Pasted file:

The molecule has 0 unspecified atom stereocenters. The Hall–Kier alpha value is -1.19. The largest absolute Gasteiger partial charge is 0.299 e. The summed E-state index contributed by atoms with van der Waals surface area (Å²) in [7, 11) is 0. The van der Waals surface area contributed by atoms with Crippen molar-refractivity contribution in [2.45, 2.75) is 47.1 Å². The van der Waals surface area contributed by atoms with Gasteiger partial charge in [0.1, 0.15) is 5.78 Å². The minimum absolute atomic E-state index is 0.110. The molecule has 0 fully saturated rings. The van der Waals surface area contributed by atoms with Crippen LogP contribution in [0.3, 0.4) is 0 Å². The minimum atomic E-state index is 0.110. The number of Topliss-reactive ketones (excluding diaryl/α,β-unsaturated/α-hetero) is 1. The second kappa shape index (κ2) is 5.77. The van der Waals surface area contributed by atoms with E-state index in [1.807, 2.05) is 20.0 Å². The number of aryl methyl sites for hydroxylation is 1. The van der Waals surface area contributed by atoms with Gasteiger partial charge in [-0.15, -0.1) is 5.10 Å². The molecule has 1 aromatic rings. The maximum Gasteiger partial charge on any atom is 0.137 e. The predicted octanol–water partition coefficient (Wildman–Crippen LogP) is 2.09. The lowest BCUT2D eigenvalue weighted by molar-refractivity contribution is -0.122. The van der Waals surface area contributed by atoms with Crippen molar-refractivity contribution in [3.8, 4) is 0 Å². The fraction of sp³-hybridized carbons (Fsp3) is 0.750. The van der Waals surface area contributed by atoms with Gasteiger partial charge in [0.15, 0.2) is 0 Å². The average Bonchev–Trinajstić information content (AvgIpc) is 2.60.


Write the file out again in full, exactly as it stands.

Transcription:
The molecule has 0 unspecified atom stereocenters. The Hall–Kier alpha value is -1.19. The largest absolute Gasteiger partial charge is 0.299 e. The summed E-state index contributed by atoms with van der Waals surface area (Å²) in [7, 11) is 0. The van der Waals surface area contributed by atoms with Crippen molar-refractivity contribution in [2.45, 2.75) is 47.1 Å². The van der Waals surface area contributed by atoms with Gasteiger partial charge in [0.1, 0.15) is 5.78 Å². The minimum absolute atomic E-state index is 0.110. The molecule has 0 fully saturated rings. The van der Waals surface area contributed by atoms with Crippen LogP contribution in [0.3, 0.4) is 0 Å². The minimum atomic E-state index is 0.110. The number of Topliss-reactive ketones (excluding diaryl/α,β-unsaturated/α-hetero) is 1. The second kappa shape index (κ2) is 5.77. The van der Waals surface area contributed by atoms with E-state index in [1.807, 2.05) is 20.0 Å². The number of aryl methyl sites for hydroxylation is 1. The van der Waals surface area contributed by atoms with Gasteiger partial charge in [-0.15, -0.1) is 5.10 Å². The molecule has 1 aromatic rings. The maximum Gasteiger partial charge on any atom is 0.137 e. The predicted octanol–water partition coefficient (Wildman–Crippen LogP) is 2.09. The lowest BCUT2D eigenvalue weighted by molar-refractivity contribution is -0.122. The van der Waals surface area contributed by atoms with Crippen molar-refractivity contribution in [3.8, 4) is 0 Å². The fraction of sp³-hybridized carbons (Fsp3) is 0.750. The van der Waals surface area contributed by atoms with Gasteiger partial charge in [0.15, 0.2) is 0 Å². The average Bonchev–Trinajstić information content (AvgIpc) is 2.60.